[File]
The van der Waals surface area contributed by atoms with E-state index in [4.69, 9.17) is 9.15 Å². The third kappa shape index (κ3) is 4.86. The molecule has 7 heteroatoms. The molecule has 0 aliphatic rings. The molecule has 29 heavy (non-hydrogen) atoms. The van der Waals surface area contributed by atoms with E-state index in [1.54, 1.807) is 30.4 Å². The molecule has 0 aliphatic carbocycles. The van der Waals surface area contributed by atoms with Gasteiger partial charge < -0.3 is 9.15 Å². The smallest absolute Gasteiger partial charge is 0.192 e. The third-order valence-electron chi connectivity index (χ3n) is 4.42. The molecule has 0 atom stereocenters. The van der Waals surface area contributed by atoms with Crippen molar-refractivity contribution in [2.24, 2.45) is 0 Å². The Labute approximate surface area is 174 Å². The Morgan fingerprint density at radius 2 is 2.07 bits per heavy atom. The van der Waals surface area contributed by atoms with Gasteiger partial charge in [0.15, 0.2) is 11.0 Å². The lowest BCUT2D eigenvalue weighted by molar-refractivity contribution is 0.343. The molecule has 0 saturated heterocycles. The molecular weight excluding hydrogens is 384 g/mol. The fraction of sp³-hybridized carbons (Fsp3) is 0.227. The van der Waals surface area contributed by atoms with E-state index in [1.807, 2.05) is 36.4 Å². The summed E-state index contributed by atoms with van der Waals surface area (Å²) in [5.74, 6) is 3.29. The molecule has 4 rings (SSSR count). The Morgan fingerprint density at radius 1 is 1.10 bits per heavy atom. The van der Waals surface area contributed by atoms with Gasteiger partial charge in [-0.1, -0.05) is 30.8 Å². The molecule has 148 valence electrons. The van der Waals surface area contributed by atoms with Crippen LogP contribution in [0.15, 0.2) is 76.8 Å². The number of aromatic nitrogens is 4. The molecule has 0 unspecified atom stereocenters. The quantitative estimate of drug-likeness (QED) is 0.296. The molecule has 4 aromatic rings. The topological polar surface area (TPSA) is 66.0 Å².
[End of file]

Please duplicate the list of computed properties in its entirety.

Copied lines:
The van der Waals surface area contributed by atoms with E-state index in [4.69, 9.17) is 9.15 Å². The third kappa shape index (κ3) is 4.86. The molecule has 7 heteroatoms. The molecule has 0 aliphatic rings. The molecule has 29 heavy (non-hydrogen) atoms. The van der Waals surface area contributed by atoms with E-state index in [1.54, 1.807) is 30.4 Å². The molecule has 0 aliphatic carbocycles. The van der Waals surface area contributed by atoms with Gasteiger partial charge < -0.3 is 9.15 Å². The smallest absolute Gasteiger partial charge is 0.192 e. The third-order valence-electron chi connectivity index (χ3n) is 4.42. The molecule has 0 atom stereocenters. The van der Waals surface area contributed by atoms with Crippen molar-refractivity contribution in [2.24, 2.45) is 0 Å². The Labute approximate surface area is 174 Å². The Morgan fingerprint density at radius 2 is 2.07 bits per heavy atom. The van der Waals surface area contributed by atoms with Gasteiger partial charge in [0.15, 0.2) is 11.0 Å². The lowest BCUT2D eigenvalue weighted by molar-refractivity contribution is 0.343. The molecule has 0 saturated heterocycles. The molecular weight excluding hydrogens is 384 g/mol. The fraction of sp³-hybridized carbons (Fsp3) is 0.227. The van der Waals surface area contributed by atoms with E-state index in [1.807, 2.05) is 36.4 Å². The summed E-state index contributed by atoms with van der Waals surface area (Å²) in [5.74, 6) is 3.29. The molecule has 4 rings (SSSR count). The Morgan fingerprint density at radius 1 is 1.10 bits per heavy atom. The van der Waals surface area contributed by atoms with Gasteiger partial charge in [-0.1, -0.05) is 30.8 Å². The molecule has 148 valence electrons. The van der Waals surface area contributed by atoms with Crippen LogP contribution in [0.15, 0.2) is 76.8 Å². The number of aromatic nitrogens is 4. The molecule has 0 unspecified atom stereocenters. The quantitative estimate of drug-likeness (QED) is 0.296. The molecule has 4 aromatic rings. The topological polar surface area (TPSA) is 66.0 Å².